Posted: July 06, 2012
By Kari Fox
A team of 11 aerospace engineering seniors placed first in a year-long competition hosted by the Advanced Propulsion Outreach Program in the Propulsion Directorate of Air Force Research Lab at Wright-Patterson Air Force Base. The competition required students to design a Thrust Vectoring Device for a JetCat P-80 Engine.
Professor Jeffrey Bons, faculty advisor, said the team was formed during fall quarter. Planning and designing started right away, but the building part didn’t kick in until spring.
“Students are always a little reluctant to start with the design,” says Bons. “I kept encouraging them to ‘just start building.’ Sometimes it’s helpful to just roll up your sleeves and start.”
The team created two operational devices and had a third
prototype. All devices in competition were officially tested at
Wright-Patterson Air Force Base in May. Team leader Christine
White reported that the group built everything in Scott Lab's
student machine shop and printed 3-D prototypes with the help of
the faculty research machine shop.
Other schools competing included the University of Michigan, Miami University, University of Cincinnati, University of Dayton, and Wright State University. Ohio State had the largest team in competition with students who specialized in computational fluid dynamics, solid modeling, engine operations, machining/manufacturing, and device operations.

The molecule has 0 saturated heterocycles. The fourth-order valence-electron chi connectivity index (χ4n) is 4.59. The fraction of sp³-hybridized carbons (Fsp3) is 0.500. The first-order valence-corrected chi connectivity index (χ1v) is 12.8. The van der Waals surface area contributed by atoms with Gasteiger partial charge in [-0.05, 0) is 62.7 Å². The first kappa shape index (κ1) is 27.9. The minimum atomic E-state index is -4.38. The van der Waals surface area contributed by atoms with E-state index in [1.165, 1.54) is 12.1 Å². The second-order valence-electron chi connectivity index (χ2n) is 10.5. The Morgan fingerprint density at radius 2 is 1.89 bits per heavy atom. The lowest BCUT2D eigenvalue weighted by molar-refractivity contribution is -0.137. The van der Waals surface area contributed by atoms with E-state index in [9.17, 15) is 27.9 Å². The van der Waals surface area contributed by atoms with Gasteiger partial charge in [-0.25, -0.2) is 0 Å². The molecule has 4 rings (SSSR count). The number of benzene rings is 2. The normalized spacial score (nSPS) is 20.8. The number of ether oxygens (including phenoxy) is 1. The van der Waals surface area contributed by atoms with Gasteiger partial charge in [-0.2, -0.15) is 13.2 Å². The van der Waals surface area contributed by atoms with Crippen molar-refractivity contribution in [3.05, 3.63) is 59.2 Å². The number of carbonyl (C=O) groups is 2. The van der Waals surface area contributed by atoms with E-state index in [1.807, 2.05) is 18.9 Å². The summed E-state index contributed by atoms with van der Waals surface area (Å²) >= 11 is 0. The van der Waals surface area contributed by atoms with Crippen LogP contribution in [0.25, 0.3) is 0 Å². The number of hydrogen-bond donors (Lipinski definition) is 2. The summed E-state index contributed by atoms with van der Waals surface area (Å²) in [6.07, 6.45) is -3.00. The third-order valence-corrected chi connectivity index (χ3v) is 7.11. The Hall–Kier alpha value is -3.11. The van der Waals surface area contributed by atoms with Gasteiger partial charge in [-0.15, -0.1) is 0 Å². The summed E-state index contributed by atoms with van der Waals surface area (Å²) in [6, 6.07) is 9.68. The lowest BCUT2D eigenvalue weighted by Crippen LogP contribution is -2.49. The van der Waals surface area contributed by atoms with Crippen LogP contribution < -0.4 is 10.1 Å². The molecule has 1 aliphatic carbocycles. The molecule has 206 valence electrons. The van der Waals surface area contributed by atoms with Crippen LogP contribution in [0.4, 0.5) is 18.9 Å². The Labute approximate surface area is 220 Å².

Bons described the team as motivated and enthusiastic.
“They quickly decided on Christine White to be the team leader and she did an excellent job keeping them on-task and engaged,” he said.
With such a large, talented group of seniors, the team was deemed the overall winner on the competition having placed first in slew rate, second in the paper competition, and third in performance (hitting max vectoring angles around 37 degrees while only experiencing a 15 percent thrust loss).
Bons said the team was “thrilled” when they heard the results.
“Last time we lost a close competition to Michigan,” he says. “It it was nice to return the favor this year."
Kari Fox is a student communications assistant with the College of Engineering